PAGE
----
The Danes also support blended learning systems. Danes Worldwide provides education in Danish language and culture for 450 children. Eight times a year, the school sends its pupils a DVD with lessons, which also features their teacher. Anne Marie Dalgaard, Principal of Danes Worldwide says:
“We believe in this personal approach.” Homework can be sent back digitally to Copenhagen, where that same teacher from the DVD checks the assignments and adds his or her comments. That is how it works now, at least; Dalgaard expects that the school will likely make increasing use of a full internet platform in the future.
The Germans are even more cautious. This is partly because the lessons are meant mainly for very young children (between five and 10 years) and because these not only concern language lessons, but also (if so desired) maths and other subjects taught in regular German primary schools. The lessons are sent to the students by post, fax or email and the homework assignments can be returned to Germany in the same way.
Why not use the internet? Georg Pflüger, Principal of the Deutsche Fernschule, explains: “I don’t honestly believe in education by computer for very young children. You can use the computer to learn things, sure enough, but it isn’t a proper replacement for a real hands-on learning experience. Our materials include a lot of things that require children to use their hands – seeds for planting, that sort of thing. And of course, you cannot learn to write on a computer, you need a pen.”
All the same, the Deutsche Fernschule is also starting to use the Internet for distance education. Pflüger continues: “We have started a pilot project, a model school, so we can check if the internet method actually works. We decided to do so because various parents asked us to. The added benefit is that it forces us to re-examine and update our materials.”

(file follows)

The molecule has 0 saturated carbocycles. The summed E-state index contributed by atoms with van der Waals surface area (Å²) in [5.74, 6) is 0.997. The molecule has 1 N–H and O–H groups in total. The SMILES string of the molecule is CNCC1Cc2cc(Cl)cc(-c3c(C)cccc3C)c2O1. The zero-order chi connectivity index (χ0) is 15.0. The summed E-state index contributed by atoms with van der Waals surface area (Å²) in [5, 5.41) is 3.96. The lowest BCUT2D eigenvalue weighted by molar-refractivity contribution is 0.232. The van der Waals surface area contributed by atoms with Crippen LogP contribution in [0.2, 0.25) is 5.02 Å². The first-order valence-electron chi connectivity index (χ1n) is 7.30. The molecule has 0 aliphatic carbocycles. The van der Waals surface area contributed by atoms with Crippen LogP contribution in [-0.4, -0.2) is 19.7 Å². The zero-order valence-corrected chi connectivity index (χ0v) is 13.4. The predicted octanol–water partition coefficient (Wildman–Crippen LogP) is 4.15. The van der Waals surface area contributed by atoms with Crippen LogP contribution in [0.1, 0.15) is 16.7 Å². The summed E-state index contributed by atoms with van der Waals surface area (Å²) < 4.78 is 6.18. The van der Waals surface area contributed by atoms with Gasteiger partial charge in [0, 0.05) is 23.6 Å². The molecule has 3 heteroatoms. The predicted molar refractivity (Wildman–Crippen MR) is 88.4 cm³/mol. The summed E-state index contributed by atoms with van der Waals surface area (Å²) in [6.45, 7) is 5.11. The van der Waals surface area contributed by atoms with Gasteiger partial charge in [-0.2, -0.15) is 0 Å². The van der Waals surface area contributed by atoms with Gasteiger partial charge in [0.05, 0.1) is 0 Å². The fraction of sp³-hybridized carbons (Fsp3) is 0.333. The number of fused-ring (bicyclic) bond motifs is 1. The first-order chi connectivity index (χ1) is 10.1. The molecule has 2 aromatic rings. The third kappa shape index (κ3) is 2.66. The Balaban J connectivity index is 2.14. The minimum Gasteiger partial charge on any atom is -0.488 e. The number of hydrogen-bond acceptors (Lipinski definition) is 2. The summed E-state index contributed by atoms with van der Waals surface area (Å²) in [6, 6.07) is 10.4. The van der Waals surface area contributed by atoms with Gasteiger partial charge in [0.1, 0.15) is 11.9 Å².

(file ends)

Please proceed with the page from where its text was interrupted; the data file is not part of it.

One school may have taken the digital approach a little further than others, but all principals are nonetheless enthusiastic about the international collaboration. Sverre Leivdal comments: “Since we are part of a network that allows us to exchange experiences and learn from one another, we believe we are definitely among the best educational organisations in our own countries, as well as by European standards.” Anne Marie Dalgaard adds: “Digital education is part of modern life. Collaboration means that we can learn from one another and it allows us to compare certain things. We might also exchange other experiences within OLC-Eden, such as articles about how best to help dyslexic children.”
None of the principals feel that the international collaboration ought to be limited to the current four countries. Leivdal: “We would gladly work with other countries as well.” After all, the objectives are the same for any organisation that provides distance education. As Georg Pflüger says, “When parents take their children abroad, they are broadening their horizons. But it remains important for these children to have roots in their own culture. That is what we at OLC-Eden can very much help them with.”
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Global Connection/ Henk Dam
Global Connection is an internationally operating media company focusing especially on expats and their partners. For more information, visit www.global-connection.info
Photo credits: dalbera; Ernst Vikne; Jim Sneddon